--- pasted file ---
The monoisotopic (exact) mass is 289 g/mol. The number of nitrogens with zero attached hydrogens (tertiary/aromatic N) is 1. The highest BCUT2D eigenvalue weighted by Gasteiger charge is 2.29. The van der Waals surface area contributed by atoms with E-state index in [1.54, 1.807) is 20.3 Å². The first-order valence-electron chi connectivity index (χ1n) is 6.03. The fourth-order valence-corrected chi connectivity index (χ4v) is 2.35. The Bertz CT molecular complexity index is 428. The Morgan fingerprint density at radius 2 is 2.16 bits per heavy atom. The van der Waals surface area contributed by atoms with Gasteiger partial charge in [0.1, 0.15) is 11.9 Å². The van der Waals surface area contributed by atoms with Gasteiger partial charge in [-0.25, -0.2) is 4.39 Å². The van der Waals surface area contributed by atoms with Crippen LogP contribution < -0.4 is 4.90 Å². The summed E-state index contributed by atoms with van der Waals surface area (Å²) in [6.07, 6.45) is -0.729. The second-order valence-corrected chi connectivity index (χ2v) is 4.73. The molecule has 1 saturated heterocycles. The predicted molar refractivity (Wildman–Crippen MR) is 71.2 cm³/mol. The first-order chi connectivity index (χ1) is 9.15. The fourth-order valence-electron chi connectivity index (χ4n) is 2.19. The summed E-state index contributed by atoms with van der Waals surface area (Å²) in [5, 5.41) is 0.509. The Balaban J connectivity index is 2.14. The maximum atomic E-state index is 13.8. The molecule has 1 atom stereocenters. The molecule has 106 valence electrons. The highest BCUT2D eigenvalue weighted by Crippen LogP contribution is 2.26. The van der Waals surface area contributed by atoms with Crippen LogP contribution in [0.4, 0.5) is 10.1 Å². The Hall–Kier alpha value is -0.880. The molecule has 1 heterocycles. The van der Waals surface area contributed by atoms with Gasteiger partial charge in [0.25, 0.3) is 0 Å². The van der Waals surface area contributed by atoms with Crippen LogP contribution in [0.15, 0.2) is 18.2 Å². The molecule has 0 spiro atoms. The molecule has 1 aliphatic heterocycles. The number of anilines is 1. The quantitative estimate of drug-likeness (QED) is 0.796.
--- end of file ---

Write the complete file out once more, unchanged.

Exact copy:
The monoisotopic (exact) mass is 289 g/mol. The number of nitrogens with zero attached hydrogens (tertiary/aromatic N) is 1. The highest BCUT2D eigenvalue weighted by Gasteiger charge is 2.29. The van der Waals surface area contributed by atoms with E-state index in [1.54, 1.807) is 20.3 Å². The first-order valence-electron chi connectivity index (χ1n) is 6.03. The fourth-order valence-corrected chi connectivity index (χ4v) is 2.35. The Bertz CT molecular complexity index is 428. The Morgan fingerprint density at radius 2 is 2.16 bits per heavy atom. The van der Waals surface area contributed by atoms with Gasteiger partial charge in [0.1, 0.15) is 11.9 Å². The van der Waals surface area contributed by atoms with Gasteiger partial charge in [-0.25, -0.2) is 4.39 Å². The van der Waals surface area contributed by atoms with Crippen LogP contribution < -0.4 is 4.90 Å². The summed E-state index contributed by atoms with van der Waals surface area (Å²) in [6.07, 6.45) is -0.729. The second-order valence-corrected chi connectivity index (χ2v) is 4.73. The molecule has 1 saturated heterocycles. The predicted molar refractivity (Wildman–Crippen MR) is 71.2 cm³/mol. The first-order chi connectivity index (χ1) is 9.15. The fourth-order valence-electron chi connectivity index (χ4n) is 2.19. The summed E-state index contributed by atoms with van der Waals surface area (Å²) in [5, 5.41) is 0.509. The Balaban J connectivity index is 2.14. The maximum atomic E-state index is 13.8. The molecule has 1 atom stereocenters. The molecule has 106 valence electrons. The highest BCUT2D eigenvalue weighted by Crippen LogP contribution is 2.26. The van der Waals surface area contributed by atoms with Crippen LogP contribution in [0.4, 0.5) is 10.1 Å². The Hall–Kier alpha value is -0.880. The molecule has 1 heterocycles. The van der Waals surface area contributed by atoms with Gasteiger partial charge in [0.25, 0.3) is 0 Å². The van der Waals surface area contributed by atoms with Crippen LogP contribution in [0.15, 0.2) is 18.2 Å². The molecule has 0 spiro atoms. The molecule has 1 aliphatic heterocycles. The number of anilines is 1. The quantitative estimate of drug-likeness (QED) is 0.796.